Until 1985, if you can imagine such a thing, Super Mario Bros. didn’t exist. Oh sure, we had Mario Bros (the arcade game), but it wasn’t anything super. Since then, we’ve had a lot of Super Mario Bros. - 26 of them - so the chances of you coming in here with no knowledge of the franchise are, well, pretty slim.
I’d hate for anyone to accuse me of not being inclusive…
The game, at its core, hasn’t changed much. You control a character (typically the titular Mario) and must run around, dodging - or squishing - bad guys, collecting coins, and - ultimately - rescuing the poor damsel in distress - as if it were still 1985. This is primarily accomplished by running and jumping from the start of each level to the flagpole that signals the end of it, ideally without dying in between times.
These days, of course, the graphics are much nicer than they were thirty-four years ago, the enemies and levels are more diverse, and everything has so much more character as a result of all those extra pixels.
New Super Mario Bros. U Deluxe is one of the 2D variants of the basic formula, eschewing that fancy Z-dimension for some good old-fashioned side-scrolling malarkey. The first time around (U Deluxe is a re-release of New Super Mario Bros. U on Wii U + extras), this earned the game some criticism, following as it did the wonderful Super Mario 3D Land on 3DS, which managed to get a little depth into its largely 2D gameplay - and to great success.
This time around, there’s likely to be a similar voice of dissent, as you just can’t please everyone all of the time. It turns out, however, what Nintendo can do is please me… But let's not get ahead of ourselves.
In addition to the base NSMBU game, U Deluxe adds the New Super Luigi U expansion pack into the base game and even lets you play the Mario version of the levels as the character Nabbit, who was previously exclusive to the expansion. This, combined with bonus modes that let you compete (with or without friends) for high scores of various kinds, means you get a lot of stuff to do should you find yourself trapped on, for example, a plane - as I did during the course of this review.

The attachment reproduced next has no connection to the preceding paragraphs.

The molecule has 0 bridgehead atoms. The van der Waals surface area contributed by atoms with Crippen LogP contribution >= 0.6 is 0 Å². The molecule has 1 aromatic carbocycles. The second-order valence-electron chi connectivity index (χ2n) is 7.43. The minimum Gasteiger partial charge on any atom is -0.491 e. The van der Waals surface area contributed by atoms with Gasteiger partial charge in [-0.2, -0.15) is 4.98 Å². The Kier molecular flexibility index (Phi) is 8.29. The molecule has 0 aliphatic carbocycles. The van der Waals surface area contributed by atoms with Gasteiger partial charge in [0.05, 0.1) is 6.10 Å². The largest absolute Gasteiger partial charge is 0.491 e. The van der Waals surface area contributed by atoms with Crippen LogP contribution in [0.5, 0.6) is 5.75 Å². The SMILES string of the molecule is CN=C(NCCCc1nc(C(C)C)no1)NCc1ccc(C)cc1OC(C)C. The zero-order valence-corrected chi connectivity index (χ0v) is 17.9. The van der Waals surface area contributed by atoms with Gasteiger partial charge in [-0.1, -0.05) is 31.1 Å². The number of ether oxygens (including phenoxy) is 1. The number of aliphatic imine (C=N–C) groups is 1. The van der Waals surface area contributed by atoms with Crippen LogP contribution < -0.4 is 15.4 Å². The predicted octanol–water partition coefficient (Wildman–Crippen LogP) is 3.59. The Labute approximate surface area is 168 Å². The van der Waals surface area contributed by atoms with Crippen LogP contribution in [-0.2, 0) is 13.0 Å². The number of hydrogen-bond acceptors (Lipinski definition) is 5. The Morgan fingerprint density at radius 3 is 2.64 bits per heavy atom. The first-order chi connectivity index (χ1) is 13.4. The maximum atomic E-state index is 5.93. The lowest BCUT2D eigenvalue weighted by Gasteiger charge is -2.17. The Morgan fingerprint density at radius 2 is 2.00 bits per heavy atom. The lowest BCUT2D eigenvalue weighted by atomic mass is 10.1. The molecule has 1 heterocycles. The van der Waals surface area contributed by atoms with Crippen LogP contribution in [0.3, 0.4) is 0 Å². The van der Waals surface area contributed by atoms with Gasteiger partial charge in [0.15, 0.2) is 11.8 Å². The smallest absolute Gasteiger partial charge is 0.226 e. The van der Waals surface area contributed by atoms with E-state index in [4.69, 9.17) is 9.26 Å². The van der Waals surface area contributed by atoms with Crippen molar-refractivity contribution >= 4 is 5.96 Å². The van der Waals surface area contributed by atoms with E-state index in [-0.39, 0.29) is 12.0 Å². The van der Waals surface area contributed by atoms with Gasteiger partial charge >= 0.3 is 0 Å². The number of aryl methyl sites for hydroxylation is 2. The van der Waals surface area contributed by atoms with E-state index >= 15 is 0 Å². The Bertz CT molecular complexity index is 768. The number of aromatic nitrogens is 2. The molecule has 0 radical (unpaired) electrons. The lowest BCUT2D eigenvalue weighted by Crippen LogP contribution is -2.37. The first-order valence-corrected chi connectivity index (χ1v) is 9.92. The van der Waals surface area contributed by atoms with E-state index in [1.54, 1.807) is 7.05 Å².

The levels are a treat; the variety in both the visuals and gameplay spread across the game’s eleven worlds continuously spice things up and prevent things from ever getting stale. You might, for example, find yourself swimming a lot in one world, after frolicking around in a series of mystical meadows - while a third sees you sliding about above a series of precipitous icy ledges. Actually, forget plumbing - the brothers really should explore landscaping as a profession, if these levels are indicative of the state of the wider Mushroom Kingdom…
The difficulty curve is reasonable, but it definitely does get difficult. The level of difficulty is further ramped up by adding in extra players (the game supports up to four), thanks largely to people accidentally (?) jumping on each other, but the hilarity and chaos that is also added by these shenanigans more than makes up for it.
Control - arguably the genius that turned one game into a 300+ million-selling mega-franchise - is just as tight here as it has ever been, and failure is always your fault - not some shortcoming of the super-tight game design. Once you’ve finished the main game (I recommend playing through them in order), switching over to the Luigi levels mixes things up a bit by making your character slide around a bit more, adding just enough of a tweak to make things interesting all over again.
The levels in the “expansion” are different, too, a conceit that is frequently leveraged by the game’s designers to keep you guessing - especially when reaching for those hidden bonus coins.
My favorite feature - unchanged from the original - is the sheer amount of character the game itself exudes from every component. From the cheery soundtrack to the way in which enemies and even the environment dance along to the tunes, NSMBUD (?!) just oozes personality. So many graphical touches, animations, reactions, and various other design elements - from the micro to the macro - combine to delight, from the first level to the last (the 164th, if you’re interested).
First time around, New Super Mario Bros. U was a delight. The second time around, it’s better; packing in Luigi, letting me explore the original as Nabbit, and allowing me to take the whole thing with me on the train, well… 2D Mario is going to have to do something pretty spectacular to get better than this.